New ‘hygienic’ toilet seats at O’Hare aren’t all that clean
by DAN MIHALOPOULOS Staff Reporter email@example.com January 28, 2013 9:09PM
Updated: March 2, 2013 6:36AM
The motorized “hygienic seats” that a controversial new janitorial contractor installed recently at O’Hare Airport are not very hygienic after all: As the plastic wrapping rotates over seats, it drags up liquid from the rim of toilet bowls and leaves drops of that liquid atop seats, on the clear plastic film that’s supposed to be clean.
The new plastic-wrapped toilet seats are being installed throughout the airport by United Maintenance Co. Inc., the contractor that began work last month under a five-year, $99.4 million deal with Mayor Rahm Emanuel’s administration.
On Monday, city officials and a top executive for United said they have experienced problems with water pressure and splashing at some O’Hare toilets. But Anthony D’Angelo, United’s director of compliance, said he did not know of the problem that the Chicago Sun-Times pointed out: “Our understanding is that it was clean water, not soiled water, on the seats.”
In a visit to a men’s restroom at O’Hare on Monday morning, the Sun-Times found that any liquid that happens to splash on the rim of a toilet bowl can end up on the seat, where the next user of the stall can unwittingly squat down onto a mess.
In the restrooms closest to the subway station at O’Hare, a reporter tested a reader complaint about the new seats by pouring some orange juice onto the rims of toilet bowls. After the reporter waved over the sensors that activate the hygienic seat motors, the plastic wrapping spun around the toilets—and some of the juice that had been on the rims ended up on the seats.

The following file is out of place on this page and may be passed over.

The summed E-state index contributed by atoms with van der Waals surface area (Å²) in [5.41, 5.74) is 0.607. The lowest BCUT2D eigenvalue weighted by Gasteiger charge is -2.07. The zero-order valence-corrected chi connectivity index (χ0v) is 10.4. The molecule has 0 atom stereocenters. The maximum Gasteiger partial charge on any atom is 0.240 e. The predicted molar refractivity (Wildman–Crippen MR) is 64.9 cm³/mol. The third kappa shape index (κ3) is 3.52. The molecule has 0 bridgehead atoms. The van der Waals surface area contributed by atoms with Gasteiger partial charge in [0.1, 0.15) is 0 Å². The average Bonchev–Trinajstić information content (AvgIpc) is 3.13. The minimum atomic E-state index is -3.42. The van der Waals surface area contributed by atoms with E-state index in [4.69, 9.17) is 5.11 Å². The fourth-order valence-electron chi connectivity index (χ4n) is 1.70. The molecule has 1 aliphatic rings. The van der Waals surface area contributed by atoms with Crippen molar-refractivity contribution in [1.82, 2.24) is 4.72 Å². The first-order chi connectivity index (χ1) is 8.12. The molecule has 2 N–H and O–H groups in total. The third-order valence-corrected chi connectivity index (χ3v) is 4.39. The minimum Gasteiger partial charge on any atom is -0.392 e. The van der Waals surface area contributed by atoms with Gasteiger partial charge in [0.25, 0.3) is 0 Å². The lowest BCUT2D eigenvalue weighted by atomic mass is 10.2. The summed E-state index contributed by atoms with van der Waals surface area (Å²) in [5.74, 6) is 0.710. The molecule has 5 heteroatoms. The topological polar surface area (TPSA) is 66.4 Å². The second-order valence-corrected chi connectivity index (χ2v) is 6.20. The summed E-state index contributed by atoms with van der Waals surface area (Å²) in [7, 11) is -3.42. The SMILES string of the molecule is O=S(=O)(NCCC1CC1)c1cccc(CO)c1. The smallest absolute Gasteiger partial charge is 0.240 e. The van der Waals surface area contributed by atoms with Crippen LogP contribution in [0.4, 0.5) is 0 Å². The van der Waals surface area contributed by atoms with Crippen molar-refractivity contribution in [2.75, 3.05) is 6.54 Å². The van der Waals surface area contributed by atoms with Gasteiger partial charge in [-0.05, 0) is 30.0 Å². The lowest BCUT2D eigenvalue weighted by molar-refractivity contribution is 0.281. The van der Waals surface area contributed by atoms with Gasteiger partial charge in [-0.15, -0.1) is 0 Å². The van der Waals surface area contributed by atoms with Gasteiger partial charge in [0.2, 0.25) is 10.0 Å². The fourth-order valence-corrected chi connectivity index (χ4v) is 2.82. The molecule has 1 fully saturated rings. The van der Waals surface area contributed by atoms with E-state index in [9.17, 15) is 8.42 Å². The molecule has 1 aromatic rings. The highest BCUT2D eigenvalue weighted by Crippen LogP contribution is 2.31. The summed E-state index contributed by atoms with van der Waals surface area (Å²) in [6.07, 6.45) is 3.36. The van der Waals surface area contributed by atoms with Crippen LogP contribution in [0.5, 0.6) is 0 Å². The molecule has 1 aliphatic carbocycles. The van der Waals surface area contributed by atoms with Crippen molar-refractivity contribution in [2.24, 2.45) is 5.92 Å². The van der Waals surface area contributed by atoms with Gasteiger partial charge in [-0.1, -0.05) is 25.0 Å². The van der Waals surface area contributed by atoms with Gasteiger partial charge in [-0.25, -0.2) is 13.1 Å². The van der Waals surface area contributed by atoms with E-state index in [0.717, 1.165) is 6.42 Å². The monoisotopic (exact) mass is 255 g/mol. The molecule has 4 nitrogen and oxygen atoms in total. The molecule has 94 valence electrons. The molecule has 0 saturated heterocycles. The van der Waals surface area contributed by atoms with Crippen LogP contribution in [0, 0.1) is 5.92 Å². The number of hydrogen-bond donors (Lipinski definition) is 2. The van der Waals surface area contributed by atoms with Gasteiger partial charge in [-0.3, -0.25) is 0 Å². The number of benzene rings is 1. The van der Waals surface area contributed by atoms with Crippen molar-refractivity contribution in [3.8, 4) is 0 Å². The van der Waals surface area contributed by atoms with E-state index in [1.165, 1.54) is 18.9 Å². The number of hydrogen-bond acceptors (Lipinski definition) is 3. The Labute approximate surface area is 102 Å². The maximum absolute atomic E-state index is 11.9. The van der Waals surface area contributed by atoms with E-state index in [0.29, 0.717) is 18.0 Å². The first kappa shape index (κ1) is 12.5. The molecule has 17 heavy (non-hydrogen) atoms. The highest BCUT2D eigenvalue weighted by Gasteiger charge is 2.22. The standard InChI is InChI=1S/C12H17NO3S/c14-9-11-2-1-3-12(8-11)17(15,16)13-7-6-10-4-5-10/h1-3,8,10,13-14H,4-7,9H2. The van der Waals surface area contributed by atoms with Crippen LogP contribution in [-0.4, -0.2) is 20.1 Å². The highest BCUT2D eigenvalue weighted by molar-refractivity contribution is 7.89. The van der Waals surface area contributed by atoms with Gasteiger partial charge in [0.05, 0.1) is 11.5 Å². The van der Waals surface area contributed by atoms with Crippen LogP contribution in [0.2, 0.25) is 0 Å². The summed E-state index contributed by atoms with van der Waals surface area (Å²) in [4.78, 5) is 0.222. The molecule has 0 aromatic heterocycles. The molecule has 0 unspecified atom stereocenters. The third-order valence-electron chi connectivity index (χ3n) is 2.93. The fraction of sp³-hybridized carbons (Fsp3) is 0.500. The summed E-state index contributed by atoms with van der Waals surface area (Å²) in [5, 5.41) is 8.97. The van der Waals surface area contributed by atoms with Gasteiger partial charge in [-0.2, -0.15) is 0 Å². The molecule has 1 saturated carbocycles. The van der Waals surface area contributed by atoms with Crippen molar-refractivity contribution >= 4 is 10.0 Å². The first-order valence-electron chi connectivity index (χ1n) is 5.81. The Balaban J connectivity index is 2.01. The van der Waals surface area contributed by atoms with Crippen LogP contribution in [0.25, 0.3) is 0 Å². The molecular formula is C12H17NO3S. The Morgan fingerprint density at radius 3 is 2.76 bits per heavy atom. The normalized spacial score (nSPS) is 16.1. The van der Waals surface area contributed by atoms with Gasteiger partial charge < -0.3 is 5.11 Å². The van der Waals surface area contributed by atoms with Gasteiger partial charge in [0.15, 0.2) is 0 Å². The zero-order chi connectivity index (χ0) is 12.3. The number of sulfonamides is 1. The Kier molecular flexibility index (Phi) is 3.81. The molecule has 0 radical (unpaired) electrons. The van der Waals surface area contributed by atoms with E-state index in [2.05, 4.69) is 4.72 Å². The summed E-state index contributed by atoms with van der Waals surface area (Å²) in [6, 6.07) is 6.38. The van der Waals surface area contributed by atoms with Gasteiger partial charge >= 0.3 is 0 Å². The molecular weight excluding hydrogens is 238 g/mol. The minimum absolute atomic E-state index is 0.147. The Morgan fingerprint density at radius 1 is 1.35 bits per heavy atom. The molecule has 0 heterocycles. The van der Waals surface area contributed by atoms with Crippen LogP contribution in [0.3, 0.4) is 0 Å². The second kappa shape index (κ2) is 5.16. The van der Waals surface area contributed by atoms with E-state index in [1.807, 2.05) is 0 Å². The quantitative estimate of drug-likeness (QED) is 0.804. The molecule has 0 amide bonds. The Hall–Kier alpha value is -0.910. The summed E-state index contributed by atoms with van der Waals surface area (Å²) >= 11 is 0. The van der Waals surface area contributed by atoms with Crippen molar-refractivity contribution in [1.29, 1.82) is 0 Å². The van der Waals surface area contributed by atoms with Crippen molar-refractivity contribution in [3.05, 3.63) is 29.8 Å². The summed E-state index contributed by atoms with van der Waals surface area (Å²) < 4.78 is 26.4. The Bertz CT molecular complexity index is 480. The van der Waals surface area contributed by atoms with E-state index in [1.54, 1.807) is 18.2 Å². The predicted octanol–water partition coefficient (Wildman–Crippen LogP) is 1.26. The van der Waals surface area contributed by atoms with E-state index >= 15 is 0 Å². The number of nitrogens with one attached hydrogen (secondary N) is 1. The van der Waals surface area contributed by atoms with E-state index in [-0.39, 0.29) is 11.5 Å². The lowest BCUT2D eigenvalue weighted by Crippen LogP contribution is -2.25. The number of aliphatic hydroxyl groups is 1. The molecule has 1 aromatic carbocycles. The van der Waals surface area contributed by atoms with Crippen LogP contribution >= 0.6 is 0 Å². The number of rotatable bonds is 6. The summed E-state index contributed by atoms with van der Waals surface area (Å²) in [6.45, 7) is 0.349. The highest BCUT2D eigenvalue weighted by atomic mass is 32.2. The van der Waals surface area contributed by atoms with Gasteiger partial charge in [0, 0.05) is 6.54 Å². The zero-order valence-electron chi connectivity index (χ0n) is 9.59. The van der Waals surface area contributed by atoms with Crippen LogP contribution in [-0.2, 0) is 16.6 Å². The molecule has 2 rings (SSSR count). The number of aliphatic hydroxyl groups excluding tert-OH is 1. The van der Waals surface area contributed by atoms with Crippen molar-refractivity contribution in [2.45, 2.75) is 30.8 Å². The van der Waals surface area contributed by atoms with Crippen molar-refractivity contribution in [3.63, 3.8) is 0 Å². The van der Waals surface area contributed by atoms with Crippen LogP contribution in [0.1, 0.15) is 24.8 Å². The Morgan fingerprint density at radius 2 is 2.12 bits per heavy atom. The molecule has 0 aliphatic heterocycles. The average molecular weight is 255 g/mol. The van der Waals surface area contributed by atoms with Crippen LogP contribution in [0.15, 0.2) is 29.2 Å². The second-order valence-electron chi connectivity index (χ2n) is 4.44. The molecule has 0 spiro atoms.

The same problem was not observed with the older seat covers that remain in use for now in other parts of the airport. D’Angelo said United chose to replace all existing hygienic seats after failing to reach agreement with the company that had supplied seat covers for the airport’s bathrooms for years.
The new “Sani Seat” devices installed on United’s watch are made by a company in New Jersey, according to the firm’s website. Company officials did not return calls Monday, but D’Angelo said that product was “vastly superior” to the old seats. “We think we’re doing a good job,” he said.
Unlike the old seats, the new devices do not feature a digital display indicating when a fresh cover is ready for use, even though United’s contract requires each stall to include “a display which clearly shows a new seat cover.”
The new seat covers also rotate when seats are up, the Sun-Times found, despite the requirement that they do not do that.
In a statement Monday, an Aviation Department spokeswoman said, “We are aware of no airport customer complaints about the toilet seat issue you mention.”
Emanuel also defended the deal with United recently after five aldermen called on the city’s inspector general to investigate it. The aldermen said they were responding to a Sun-Times report that United CEO Richard Simon sold 50 percent of the janitorial company in 2011 but did not disclose the transaction until a year later — after winning the O’Hare contract. Bidders for city business are required to provide city officials with current ownership information.